The measure applies to the Board of Land and Natural Resources, which issues rulings on conservation districts and permitting for projects like the Thirty Meter Telescope. Challenges to contested case hearings at four other boards -- Water Resource Management and Land Use Commissions, the Public Utilities Commission, and the Hawaii Community Development Authority -- would also be directed straight to the state Supreme Court, bypassing two lower courts.

House Majority Leader Scott Saiki, (D-McCully, Kaheka, Kakaako, Downtown) said the measure is about speeding up appeals that can bog down projects.

"There have been several cases that have just lingered in the courts for years and years and that's unfortunate because it costs everyone time and money when that happens," he said. "We just want to bring certainty to these cases. Everyone will still have the opportunity to bring their evidence and testimony, their arguments -- both at the contested case level and at the Supreme Court."

As the bill is written, if justices determine the state agency's decision was "procedurally and substantively" decided correctly, then the Supreme Court will not accept the appeal and the administrator's ruling will stand. If they're uncertain, it will take up the case….

The measure still must pass a third and final reading in both the House and Senate.

read … Lets just get to it already

How TMT Bill Would Affect NextEra Merger

IM: …The Public Utilities Commission decision could approve, approve with conditions, or reject the NextEra application.

Thereupon, any party can file a motion for reconsideration.

Once the final verdict is in, a window to appeal the decision opens.

Until just a few years ago the appeal would have gone directly to the Hawaii Supreme Court. Then the State Legislature passed a law (Act 94 in 2004) stating that Public Utilities Commission contested case appeals should go first to the Intermediate Court of Appeals (ICA).

In 2014 the Legislature passed a bill establishing environmental courts (Act 218).

This year the State Legislature reversed itself again.

The House and Senate Conference Committees have reached agreement on HB 1581 HD2 SD2 CD1 which requires decisions in contested case hearings of the commission on water resource management, land use commission, public utilities commission, Hawaii community development authority, and those involving conservation districts to be appealed directly to the supreme court, with certain exceptions.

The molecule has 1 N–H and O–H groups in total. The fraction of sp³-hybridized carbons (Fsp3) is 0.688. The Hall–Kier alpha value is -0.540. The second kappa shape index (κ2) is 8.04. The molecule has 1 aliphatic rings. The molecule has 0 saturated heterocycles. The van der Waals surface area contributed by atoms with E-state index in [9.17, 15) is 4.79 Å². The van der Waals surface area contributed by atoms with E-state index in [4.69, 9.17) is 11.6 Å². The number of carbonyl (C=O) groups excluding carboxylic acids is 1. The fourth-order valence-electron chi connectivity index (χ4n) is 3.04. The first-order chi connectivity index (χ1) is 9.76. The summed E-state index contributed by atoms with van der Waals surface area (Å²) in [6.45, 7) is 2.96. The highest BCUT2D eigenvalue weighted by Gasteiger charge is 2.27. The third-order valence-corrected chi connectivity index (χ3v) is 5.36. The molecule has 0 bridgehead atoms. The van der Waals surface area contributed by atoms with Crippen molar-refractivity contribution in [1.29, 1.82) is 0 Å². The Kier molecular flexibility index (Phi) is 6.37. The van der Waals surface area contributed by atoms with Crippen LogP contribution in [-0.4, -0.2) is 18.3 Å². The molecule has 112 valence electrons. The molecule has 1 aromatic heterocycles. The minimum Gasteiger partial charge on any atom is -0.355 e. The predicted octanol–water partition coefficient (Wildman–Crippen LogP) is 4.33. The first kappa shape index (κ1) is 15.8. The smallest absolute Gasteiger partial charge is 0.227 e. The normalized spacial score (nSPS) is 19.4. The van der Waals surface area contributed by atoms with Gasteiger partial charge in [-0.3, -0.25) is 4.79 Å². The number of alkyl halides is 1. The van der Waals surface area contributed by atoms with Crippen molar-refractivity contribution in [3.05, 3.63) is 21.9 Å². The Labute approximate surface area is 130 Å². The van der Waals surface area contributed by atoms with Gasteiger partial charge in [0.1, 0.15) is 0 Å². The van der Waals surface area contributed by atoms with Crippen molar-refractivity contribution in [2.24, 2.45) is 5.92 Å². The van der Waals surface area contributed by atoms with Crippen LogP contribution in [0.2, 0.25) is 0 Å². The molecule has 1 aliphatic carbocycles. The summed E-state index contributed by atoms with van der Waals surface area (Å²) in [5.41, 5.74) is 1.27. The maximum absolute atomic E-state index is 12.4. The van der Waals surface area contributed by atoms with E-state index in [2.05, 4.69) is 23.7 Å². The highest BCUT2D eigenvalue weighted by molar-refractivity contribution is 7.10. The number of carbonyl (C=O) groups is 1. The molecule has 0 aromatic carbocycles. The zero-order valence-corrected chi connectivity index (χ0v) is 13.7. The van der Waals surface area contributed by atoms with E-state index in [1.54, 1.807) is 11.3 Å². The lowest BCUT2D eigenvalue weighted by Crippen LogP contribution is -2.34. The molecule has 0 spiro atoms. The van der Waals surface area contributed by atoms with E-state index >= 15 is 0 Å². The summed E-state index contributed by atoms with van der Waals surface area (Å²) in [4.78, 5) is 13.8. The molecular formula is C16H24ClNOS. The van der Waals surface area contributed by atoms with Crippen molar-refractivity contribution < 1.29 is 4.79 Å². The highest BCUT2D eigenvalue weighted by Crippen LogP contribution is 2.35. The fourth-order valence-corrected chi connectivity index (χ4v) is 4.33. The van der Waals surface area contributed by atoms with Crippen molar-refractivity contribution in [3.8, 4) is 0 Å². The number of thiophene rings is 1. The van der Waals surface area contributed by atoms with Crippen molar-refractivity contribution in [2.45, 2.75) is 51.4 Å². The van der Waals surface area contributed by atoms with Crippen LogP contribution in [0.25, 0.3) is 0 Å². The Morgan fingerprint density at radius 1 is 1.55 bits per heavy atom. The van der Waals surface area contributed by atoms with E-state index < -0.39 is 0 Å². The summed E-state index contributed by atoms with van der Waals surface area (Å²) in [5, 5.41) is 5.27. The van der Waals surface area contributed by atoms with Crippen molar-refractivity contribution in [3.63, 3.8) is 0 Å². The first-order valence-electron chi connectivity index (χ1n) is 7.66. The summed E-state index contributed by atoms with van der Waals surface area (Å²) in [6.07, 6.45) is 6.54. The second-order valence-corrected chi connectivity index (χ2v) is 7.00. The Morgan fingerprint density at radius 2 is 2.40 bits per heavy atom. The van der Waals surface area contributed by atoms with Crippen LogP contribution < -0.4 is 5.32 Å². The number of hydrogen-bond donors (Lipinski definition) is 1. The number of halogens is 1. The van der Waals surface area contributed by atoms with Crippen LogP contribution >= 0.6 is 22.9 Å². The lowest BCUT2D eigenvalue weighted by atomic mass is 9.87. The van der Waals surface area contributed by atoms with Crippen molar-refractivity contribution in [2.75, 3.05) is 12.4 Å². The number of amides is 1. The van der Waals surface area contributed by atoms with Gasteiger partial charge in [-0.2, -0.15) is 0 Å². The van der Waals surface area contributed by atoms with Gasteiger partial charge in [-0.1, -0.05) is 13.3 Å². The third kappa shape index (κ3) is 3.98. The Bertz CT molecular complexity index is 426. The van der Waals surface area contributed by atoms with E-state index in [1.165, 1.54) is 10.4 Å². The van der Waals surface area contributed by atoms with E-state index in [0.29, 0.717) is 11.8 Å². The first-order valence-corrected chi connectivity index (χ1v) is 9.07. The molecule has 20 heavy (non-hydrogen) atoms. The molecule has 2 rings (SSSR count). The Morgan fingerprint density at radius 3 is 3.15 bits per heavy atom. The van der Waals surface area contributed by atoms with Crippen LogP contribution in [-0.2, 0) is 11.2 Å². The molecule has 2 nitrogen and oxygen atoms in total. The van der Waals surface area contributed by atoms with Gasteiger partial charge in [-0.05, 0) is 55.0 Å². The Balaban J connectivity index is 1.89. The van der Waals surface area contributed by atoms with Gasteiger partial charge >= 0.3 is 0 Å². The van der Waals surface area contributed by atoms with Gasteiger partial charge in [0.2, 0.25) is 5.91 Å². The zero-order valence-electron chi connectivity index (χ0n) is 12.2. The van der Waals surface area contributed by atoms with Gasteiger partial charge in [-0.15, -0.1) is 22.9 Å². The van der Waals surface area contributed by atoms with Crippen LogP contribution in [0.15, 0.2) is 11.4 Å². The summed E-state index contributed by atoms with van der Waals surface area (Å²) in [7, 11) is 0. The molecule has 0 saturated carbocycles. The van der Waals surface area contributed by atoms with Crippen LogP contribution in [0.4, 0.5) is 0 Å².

The proposed bill was introduced by House Judiciary Chair Karl Rhoads….

read … What`s Next for NextEra and HECO?

Council acts to widen input on wind projects

SA: …The resolution, introduced by City Council Chairman Ernie Martin in November, would amend the land-use ordinance permitting requirements to provide greater opportunity for public input.

The current permitting process for wind machines does not require a public hearing, presentation to the area neighborhood board or community association, notification to nearby property owners of the pending permit application, or posting of a “notice of pending permit” sign on the property….

There was disagreement between the chairman and those testifying whether the bill would affect a current wind project planned to be built in Kahuku. Na Pua Makani Power Partners LLC is planning to build a 25-megawatt wind project near the North Shore community.

“Should any projects come forward in the future, beyond this project, it would likely be in my district,” Martin said. “It probably will not affect the current project at hand, but should any succeeding projects come forward, then I think it is within our realm of responsibility to allow as much public input as possible.”

Keoki Wallace, consultant for Na Pua Makani, testified that the resolution is singling out one specific project.

“We need to make changes in order to survive,” Wallace said. “The concern I have is this particular legislation is targeted at one project. … To change rules at the last second just doesn’t seem right.”….

read … Rusting Wind Junk

Honolulu’s construction costs still the highest in the United States